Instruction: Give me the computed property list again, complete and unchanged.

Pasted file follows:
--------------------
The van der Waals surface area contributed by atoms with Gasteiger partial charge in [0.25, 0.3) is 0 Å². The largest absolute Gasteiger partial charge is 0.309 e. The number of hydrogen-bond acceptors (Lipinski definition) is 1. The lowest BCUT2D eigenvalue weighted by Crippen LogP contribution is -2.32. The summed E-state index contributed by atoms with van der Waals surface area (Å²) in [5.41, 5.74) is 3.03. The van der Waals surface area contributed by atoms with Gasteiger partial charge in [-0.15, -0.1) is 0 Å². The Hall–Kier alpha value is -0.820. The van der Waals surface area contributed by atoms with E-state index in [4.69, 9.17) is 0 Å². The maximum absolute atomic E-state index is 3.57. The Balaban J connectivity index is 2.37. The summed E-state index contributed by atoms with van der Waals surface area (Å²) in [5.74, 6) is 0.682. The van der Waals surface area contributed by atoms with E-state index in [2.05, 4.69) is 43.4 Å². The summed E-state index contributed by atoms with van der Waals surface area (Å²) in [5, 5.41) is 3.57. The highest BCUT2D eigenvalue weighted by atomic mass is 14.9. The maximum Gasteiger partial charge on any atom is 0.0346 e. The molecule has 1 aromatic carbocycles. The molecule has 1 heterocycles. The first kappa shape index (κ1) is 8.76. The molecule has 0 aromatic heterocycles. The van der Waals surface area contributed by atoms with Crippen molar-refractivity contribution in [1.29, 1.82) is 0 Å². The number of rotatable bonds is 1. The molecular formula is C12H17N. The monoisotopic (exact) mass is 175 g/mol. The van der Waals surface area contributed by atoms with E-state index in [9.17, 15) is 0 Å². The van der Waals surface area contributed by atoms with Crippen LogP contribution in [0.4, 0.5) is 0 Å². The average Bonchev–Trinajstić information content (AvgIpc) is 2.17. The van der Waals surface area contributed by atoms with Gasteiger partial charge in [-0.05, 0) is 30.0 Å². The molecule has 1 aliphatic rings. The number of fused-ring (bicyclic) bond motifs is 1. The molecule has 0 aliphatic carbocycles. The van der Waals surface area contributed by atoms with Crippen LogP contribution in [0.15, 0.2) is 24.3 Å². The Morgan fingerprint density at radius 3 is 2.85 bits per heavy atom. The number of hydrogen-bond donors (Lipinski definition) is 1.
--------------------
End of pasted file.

The van der Waals surface area contributed by atoms with Gasteiger partial charge in [0.25, 0.3) is 0 Å². The largest absolute Gasteiger partial charge is 0.309 e. The number of hydrogen-bond acceptors (Lipinski definition) is 1. The lowest BCUT2D eigenvalue weighted by Crippen LogP contribution is -2.32. The summed E-state index contributed by atoms with van der Waals surface area (Å²) in [5.41, 5.74) is 3.03. The van der Waals surface area contributed by atoms with Gasteiger partial charge in [-0.15, -0.1) is 0 Å². The Hall–Kier alpha value is -0.820. The van der Waals surface area contributed by atoms with E-state index in [4.69, 9.17) is 0 Å². The maximum absolute atomic E-state index is 3.57. The Balaban J connectivity index is 2.37. The summed E-state index contributed by atoms with van der Waals surface area (Å²) in [5.74, 6) is 0.682. The van der Waals surface area contributed by atoms with E-state index in [2.05, 4.69) is 43.4 Å². The summed E-state index contributed by atoms with van der Waals surface area (Å²) in [5, 5.41) is 3.57. The highest BCUT2D eigenvalue weighted by atomic mass is 14.9. The maximum Gasteiger partial charge on any atom is 0.0346 e. The molecule has 1 aromatic carbocycles. The molecule has 1 heterocycles. The first kappa shape index (κ1) is 8.76. The molecule has 0 aromatic heterocycles. The van der Waals surface area contributed by atoms with Crippen molar-refractivity contribution in [1.29, 1.82) is 0 Å². The number of rotatable bonds is 1. The molecular formula is C12H17N. The monoisotopic (exact) mass is 175 g/mol. The van der Waals surface area contributed by atoms with E-state index in [9.17, 15) is 0 Å². The van der Waals surface area contributed by atoms with Crippen LogP contribution in [0.4, 0.5) is 0 Å². The average Bonchev–Trinajstić information content (AvgIpc) is 2.17. The van der Waals surface area contributed by atoms with Gasteiger partial charge in [-0.05, 0) is 30.0 Å². The molecule has 1 aliphatic rings. The number of fused-ring (bicyclic) bond motifs is 1. The molecule has 0 aliphatic carbocycles. The van der Waals surface area contributed by atoms with Crippen LogP contribution in [0.15, 0.2) is 24.3 Å². The Morgan fingerprint density at radius 3 is 2.85 bits per heavy atom. The number of hydrogen-bond donors (Lipinski definition) is 1.